I’ve read a lot of Adam Rothstein’s non-fiction work. This is is his first novel. It’s an alternate history thriller of a (more) technocratic twentieth century United States. The thematic trappings of the setting—bureaucracy, the occult, infrastructure, futurism—are right up my alley, but sometimes the descriptive flavoring derailed the forward momentum of the plot for me. I’d like to see more if these first novel kinks were to get sorted out.
I came across this book through Jason Kottke and thought it seemed interesting. I’ve been having a lot of hip flexor problems with my marathon training, so I was interested in the content itself, but I was also interested in the publishing phenomenon. I haven’t actually started the stretching program (although I still plan to), but the book as a published object definitely didn’t disappoint. The first third or so outlines the mechanics of the stretching program and actually does so in a really thoughtful and clearly presented way, but the final two thirds were the memorable part. The book ends with a fictional parable the length of a short novella about aging, keeping up appearances at the workplace, and other middle aged and middle class concerns meant to frame the shameful consequences of not being mindful about health and wellness. It is exceedingly difficult to imagine an American fitness book including the same content.
This is a relatively recent debut novel, but Ide’s second novel featuring this detective had already just come out in hardcover when I finally got around to reading it. Every library I’ve been in recently has been featuring the new book heavily in its recent fiction section, and I understand why. This is light fare, but very well-executed light fare: very readable, pretty decent verisimilitude in its L.A. setting, and a relatively unusual origin story for the detective protagonist. I expect I’ll continue reading the series as it develops.
This is the second novel in a series of historical detective novels set in the late nineteenth century. I haven’t read the first, but intend to go back to do so now. The bulk of the action is set in Bulgaria during the Russo-Turkish War, and the plot follows the hunt to identify a Turkish agent within the Russian camps. In the context of this kind of historical espionage fare, there is some formal ambition to presentation. The protagonist is not actually the detective who is central to the series, but a young progressive woman who has followed her fiancé in an modern, egalitarian betrothal from St. Petersburg to the frontlines where he has volunteered to be a cryptographer. The reader follows the efforts of the detective character, Erast Fandorin, through her eventual engagement as his assistant. Each chapter begins with fictional excerpted news reports and essays from newspapers around Europe. This device provides some continental context for events of the plot, but also insight into the characters as many of the clippings are written by journalist characters embedded in the Russian camp. This is genre fiction, but very high quality genre fiction. I intend to read the rest of them.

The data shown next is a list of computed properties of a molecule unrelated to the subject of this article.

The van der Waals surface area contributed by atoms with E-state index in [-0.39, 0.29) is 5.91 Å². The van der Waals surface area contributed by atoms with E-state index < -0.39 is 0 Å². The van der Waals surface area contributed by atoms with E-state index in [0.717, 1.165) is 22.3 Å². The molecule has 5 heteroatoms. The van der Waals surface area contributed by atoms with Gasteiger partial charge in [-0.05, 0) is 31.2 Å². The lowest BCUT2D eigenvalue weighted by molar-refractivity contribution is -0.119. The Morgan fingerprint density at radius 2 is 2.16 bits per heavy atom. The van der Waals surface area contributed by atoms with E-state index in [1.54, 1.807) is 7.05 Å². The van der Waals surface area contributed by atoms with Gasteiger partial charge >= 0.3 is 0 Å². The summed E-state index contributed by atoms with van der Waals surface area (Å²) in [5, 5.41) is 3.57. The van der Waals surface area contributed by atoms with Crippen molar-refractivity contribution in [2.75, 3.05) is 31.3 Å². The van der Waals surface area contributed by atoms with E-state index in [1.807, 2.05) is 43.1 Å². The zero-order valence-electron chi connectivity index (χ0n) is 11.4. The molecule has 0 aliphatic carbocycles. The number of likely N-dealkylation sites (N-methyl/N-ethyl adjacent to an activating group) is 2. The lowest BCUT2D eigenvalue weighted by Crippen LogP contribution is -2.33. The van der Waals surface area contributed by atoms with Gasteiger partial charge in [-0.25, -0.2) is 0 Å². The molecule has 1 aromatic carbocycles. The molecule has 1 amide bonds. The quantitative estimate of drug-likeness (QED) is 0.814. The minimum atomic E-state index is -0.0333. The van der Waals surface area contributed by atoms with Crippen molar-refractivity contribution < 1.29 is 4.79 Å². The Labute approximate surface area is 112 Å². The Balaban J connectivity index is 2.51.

I ordered this immediately when I saw it reviewed by Rebecca Shuman, confident that the author’s experience as an American raising a young child in Berlin would make it a pleasant nostaliga read if nothing else. It was definitely that. Anecdotes about navigating the city’s child welfare bureaucracy in German or being admonished by random old ladies for not dressing a child warmly enough hit close to home. Descriptions of particularly spectacular playgrounds were immediately familiar. The book is not simply a memoir, however, but a critique of overanxious and overbearing American parenting in the context of the post-authoritarian late twentieth- and early twenty-first-century transformation in German childcare. The critique is interesting and helps to articulate some of the general sense of difference I witness between our approach and that of other parents in the States. Some of that difference must simply come down to personality, but I think there is also an element of our having first learned to be parents in this German context. At this non-personal level, I think the book would be interested to anyone interested in reading about child development; it’s a good blend of light personal anecdote and synthesis of expert opinion and research.
This was a perfectly readable light satire of contemporary Silicon Valley culture. There is a primary narrative thread in an omniscient narrator’s voice supplemented by a variety of other kinds of texts and narrative perspectives. The primary thread is generally engaging and some of the formal experiments are entertaining and effective, but not all of them are and collectively they make me feel like this long book does not really earn its length. The story about the acquisition a struggling social network company by a rising Silicon Valley behemoth and the gradual revelation to them of a super AI could have been a tight, fun pageturner in slightly less ambitious packaging.